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Exploring the life cycle of Besnoitia besnoiti—Experimental infection of putative definitive and intermediate host species


Basso, W; Schares, G; Gollnick, N S; Rütten, M; Deplazes, P (2011). Exploring the life cycle of Besnoitia besnoiti—Experimental infection of putative definitive and intermediate host species. Veterinary Parasitology, 178(3-4):223-234.

Abstract

The biology of Besnoitia besnoiti, the cause of bovine besnoitiosis, is poorly understood. Its definitive host is unknown, and information on potential intermediate hosts is scarce. In order to investigate potential definitive and intermediate hosts for European isolates of B. besnoiti, domestic dogs, cats, rabbits, guinea pigs (Cavia orcellus), gerbils (Meriones unguiculatus), common voles (Microtus arvalis) and NMRI-mice were inoculated with B. besnoiti isolated from naturally infected German cattle. Dogs and cats were fed 5×106 B. besnoiti tachyzoites (isolate Bb-GER1), or tissue cysts containing at least 2×107 B. besnoiti bradyzoites obtained from the skin of a naturally infected Limousin cow from the same herd where strain Bb-GER1 was isolated. Rodents and rabbits were subcutaneously inoculated with either 5×105 Bb-GER1 tachyzoites or 5×105 bradyzoites. Groups of 2–4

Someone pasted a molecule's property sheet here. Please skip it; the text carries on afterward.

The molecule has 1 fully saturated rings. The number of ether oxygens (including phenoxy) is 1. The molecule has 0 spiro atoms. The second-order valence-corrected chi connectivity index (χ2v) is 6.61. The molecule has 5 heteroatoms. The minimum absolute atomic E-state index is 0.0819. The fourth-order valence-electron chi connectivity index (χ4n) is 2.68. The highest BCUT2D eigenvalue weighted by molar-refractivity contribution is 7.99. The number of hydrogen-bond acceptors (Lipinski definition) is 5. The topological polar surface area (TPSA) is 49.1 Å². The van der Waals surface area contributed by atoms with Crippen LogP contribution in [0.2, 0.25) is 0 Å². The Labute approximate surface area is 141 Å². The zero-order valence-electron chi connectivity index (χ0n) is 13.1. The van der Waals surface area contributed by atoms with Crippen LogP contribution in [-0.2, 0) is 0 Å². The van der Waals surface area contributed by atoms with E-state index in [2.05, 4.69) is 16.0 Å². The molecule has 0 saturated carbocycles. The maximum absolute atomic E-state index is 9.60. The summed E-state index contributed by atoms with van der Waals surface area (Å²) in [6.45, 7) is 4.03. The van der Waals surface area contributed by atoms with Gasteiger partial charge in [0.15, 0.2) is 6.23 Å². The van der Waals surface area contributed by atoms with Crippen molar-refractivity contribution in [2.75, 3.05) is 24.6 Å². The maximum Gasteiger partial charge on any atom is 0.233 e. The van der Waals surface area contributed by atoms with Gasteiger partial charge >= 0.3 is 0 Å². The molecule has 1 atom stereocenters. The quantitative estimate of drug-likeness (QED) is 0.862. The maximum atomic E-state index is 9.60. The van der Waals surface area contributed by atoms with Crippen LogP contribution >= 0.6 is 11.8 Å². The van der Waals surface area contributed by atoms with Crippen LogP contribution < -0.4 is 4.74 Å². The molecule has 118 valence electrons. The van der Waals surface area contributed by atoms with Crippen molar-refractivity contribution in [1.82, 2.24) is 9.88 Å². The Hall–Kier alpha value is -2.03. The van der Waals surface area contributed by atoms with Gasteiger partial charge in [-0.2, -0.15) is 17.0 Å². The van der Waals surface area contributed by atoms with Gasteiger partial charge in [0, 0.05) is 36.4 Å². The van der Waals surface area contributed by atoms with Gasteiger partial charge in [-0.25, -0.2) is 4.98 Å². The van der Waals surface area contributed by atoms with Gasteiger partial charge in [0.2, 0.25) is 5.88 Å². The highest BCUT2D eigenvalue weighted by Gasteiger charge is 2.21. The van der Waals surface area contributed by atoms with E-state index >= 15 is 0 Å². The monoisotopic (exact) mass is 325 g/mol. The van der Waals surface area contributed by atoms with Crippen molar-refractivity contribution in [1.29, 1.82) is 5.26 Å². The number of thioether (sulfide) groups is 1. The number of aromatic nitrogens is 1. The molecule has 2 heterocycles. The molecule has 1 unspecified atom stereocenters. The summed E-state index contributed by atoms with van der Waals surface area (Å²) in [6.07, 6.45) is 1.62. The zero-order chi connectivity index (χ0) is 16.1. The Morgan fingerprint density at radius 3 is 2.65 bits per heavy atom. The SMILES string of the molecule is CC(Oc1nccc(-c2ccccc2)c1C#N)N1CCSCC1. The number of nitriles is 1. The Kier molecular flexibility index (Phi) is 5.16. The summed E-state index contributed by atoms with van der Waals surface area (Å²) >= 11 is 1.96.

non-inoculated animals of each species were monitored as negative controls. Feces from all dogs and cats were daily examined by a sedimentation–flotation technique for at least 11 weeks after inoculation but no B. besnoiti oocysts were identified. Cats fed tachyzoites and dogs did not seroconvert, but specific antibodies to B. besnoiti tachyzoites were detected by IFAT (titer≥100) in 2 out of 3 cats fed tissue cysts since 5–7 weeks post infection. By
immunoblot, these two cats exhibited a reaction pattern against tachyzoite antigens similar to that observed in naturally infected cattle. Antibodies against B. besnoiti tachyzoites were detected in all inoculated rodent species and rabbits by both, IFAT and immunoblot since 3 weeks post-inoculation. Rabbits and rodents, subcutaneously inoculated with same doses of inactivated bradyzoites remained serologically negative (IFAT titer < 50). Clinical
signs observed in the inoculated rabbits included fever, serous conjunctivitis and transient swelling of the testes. No clinical abnormalities were noticed in the other tested animal species. Voles developed pneumonia as observed by histological examination. B. besnoiti-DNA was detected by PCR in blood from rabbits, gerbils and voles at 9 days post-infection, and in skin, heart, lung, striated muscle and kidney tissues from voles at 19–21 weeks post-infection.
Domestic dogs and cats could not be shown to be definitive hosts of B. besnoiti, but cats seroconverted after feeding on B. besnoiti tissue cysts indicating that B. besnoiti stages had invaded the cats’ tissues. The molecular and serological results from this study indicate that
European B. besnoiti isolates may infect cats, rabbits, guinea pigs, gerbils, mice